At a ceremony marking the LEED certification last week, the contractor who built the base was on hand, as was County Warden Frances Smith, North Frontenac Mayor Ron Higgins, Frontenac County Chief of Paramedic Services Paul Charbonneau, and the paramedics who were on duty at the time. “Both of the bases Frontenac County has built since taking on responsibility for paramedic services have been LEED certified,” said Charbonneau. “The Sydenham base is gold certified and this one obtained the silver. The effort to achieve this standard is consistent with the county's commitment to sustainability.” Warden Smith, who lives on Over the Hills Road in Central Frontenac, not far from the base's location, said, “It's wonderful to have such a good facility available to us here in the northern part of the county.” LEED is a rating system that is a recogFPS Chief Paul Charbonneau, County Warden Frances Smith, NF Mayor Ron Higgins nized mark of excellence for green building in 150 countries.

South Frontenac Council – October 18, 2016 Harrowsmith Community Improvement Plan Council passed two by-laws necessary to formally approve the Harrowsmith Community Improvement Plan (CIP). Residents of Verona, Sharbot Lake and North Frontenac will already be familiar with CIPs, which make it possible for the County to provide financial assistance in the form of

by Wilma Kenny

grants and loans for property improvement projects. A maximum of $70,000 will be available over the course of four years. During this time, the township roads department will be redesigning the “scramble intersection” in the middle of the village to improve both pedestrian and vehicle safety. A full copy of the detailed plan is available on the township’s

Onsite Shrink Wrapping & Boat Winterization Don’t pay for storage anymore!

(613) 217-5774 Winterization That Comes To You!

ProAlliance Realty Brokerage Independently Owned And Operated

(613) 336-1737 Are you considering selling your Land o’ Lakes property? For a proven marketing strategy contact:

Chris Winney,

Diana Walker

Broker, Northbrook

Salesperson, Northbrook



Looking to BUY? View listings at

by Jeff Green

V.i.P. moving & storage Local & Coast to Coast Serving Ottawa/Toronto Weekly Local: 613-336-9804 1-888-226-Move (6683) Fax: 613-336-8932 1025 Lancaster Lane, RR #2 Cloyne, ON K0H 1K0


Solar Projects Supported Council agreed to support 15 proposed small solar projects under the FIT5.0 program. These would be located on: Wolfe Lake Rd, Buck Bay Rd, Wallace Road, Davidson Side Rd, Sands Rd, Round Lake Rd, Henderson Rd and Peters Rd. Accounting for Carbon Tax Money Deputy Mayor Sutherland brought notice of motion that: a) a portion of the Greenhouse Gas Reduction Account money collected under the provincial cap & trade program be allocated to each municipal council, according to their population, to be spent on new carbon reduction initiatives; and that b) the provincial government be asked for an accounting of how that money is spent in each municipality. Councillor McDougall said he agreed, based on his sense that a disproportionate amount of money raised in provincewide programs like this gets channeled to large municipalities. The motion passed.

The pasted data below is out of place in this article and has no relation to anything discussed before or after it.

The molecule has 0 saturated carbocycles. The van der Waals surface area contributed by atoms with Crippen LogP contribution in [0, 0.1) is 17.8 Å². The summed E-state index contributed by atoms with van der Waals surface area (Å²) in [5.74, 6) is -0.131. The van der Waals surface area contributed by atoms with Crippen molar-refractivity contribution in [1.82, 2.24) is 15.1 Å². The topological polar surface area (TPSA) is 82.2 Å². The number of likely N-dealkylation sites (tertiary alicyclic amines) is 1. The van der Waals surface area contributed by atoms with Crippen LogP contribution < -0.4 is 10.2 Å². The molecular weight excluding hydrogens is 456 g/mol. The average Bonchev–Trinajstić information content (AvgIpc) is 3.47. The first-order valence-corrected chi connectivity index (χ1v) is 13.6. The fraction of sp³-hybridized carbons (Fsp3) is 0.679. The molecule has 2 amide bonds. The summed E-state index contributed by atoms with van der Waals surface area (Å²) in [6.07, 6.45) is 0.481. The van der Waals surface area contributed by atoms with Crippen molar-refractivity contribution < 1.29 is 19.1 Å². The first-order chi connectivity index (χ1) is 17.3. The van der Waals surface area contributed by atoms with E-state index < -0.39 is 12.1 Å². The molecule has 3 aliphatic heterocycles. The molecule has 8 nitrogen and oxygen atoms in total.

MNRF and Johnston Point (Note: Johnston Point is a recently approved subdivision on the north-east shore of Loughborough Lake) Emphasizing that he intends no criticism of the MNRF (Ministry of Natural Resources and Fisheries), Deputy Mayor Sutherland brought a motion directing the township to write to the MNRF to ask that species at risk habitat be preserved, rather than be destroyed in a trade-off, and that the township (and the Battersea-Loughborough Lake Association) be kept informed of any ongoing negotiations between the developer and the MNFR. Sutherland noted that the township is responsible, once the development is completed, for making sure the site plan requirements have all been met. Councillor McDougall said he was uncomfortable with the term ‘trade-off’, but no satisfactory alternative could be agreed upon. The motion passed. Industrial Storage Yard: Site Plan The Council agreed to enter into a site plan for a proposed industrial storage yard on Lambert Road. Bedford Road Rehabilitation Public Works Manager Segsworth asked Council’s endorsement of the Bedford Road rehabilitation project as the township’s submission for Ontario infrastructure topup funding. This funding is targeted toward projects with a strong health and safety component. The township has budgeted $1 million toward rebuilding Bedford Road from the Sydenham dam to Alton Road. Currently this is a narrow, heavily used strip of road with no safe space for pedestrians or cyclists. Plans are to run Bell and Hydro underground, and construct storm sewers, sidewalks and a bicycle path. After a brief discussion, Council agreed to apply for 90% of eligible costs, which is the maximum allowable.

Land o’Lakes Real Estate ®

Level lot, sand beach, paved driveway & stunning views across the lake from this 3bedroom, 4-season home/cottage. Located at the end of a township road offering good privacy & 226’ of sandy shoreline this property is perfect for all ages. Retire or retreat to the lake year round. $399,000.00 ● ● 1 4 2 0 2 Ro a d 3 8 , S h a r b o t L a ke ● 6 1 3 - 2 7 9 - 2 1 0 8 ● 1 - 8 6 6 - 2 7 9 - 2 1 0 9

Humane Society Contract Renewed Office: 613.279.2657 PO Box 285, 14180 Rd. 38 Sharbot Lake, ON K0H 2P0 Mimi Antoine

Christopher Jones

Cell: 613.541.9967

Cell: 343.363.6328

Broker of Record

Sales Representative

Council agreed to a three-year renewal of their contract with the Kingston Humane Society for the provision of pound services, at a 5% per year rate increase. This increase is estimated, based on the last 18 months of service, to amount to approximately $175 per year.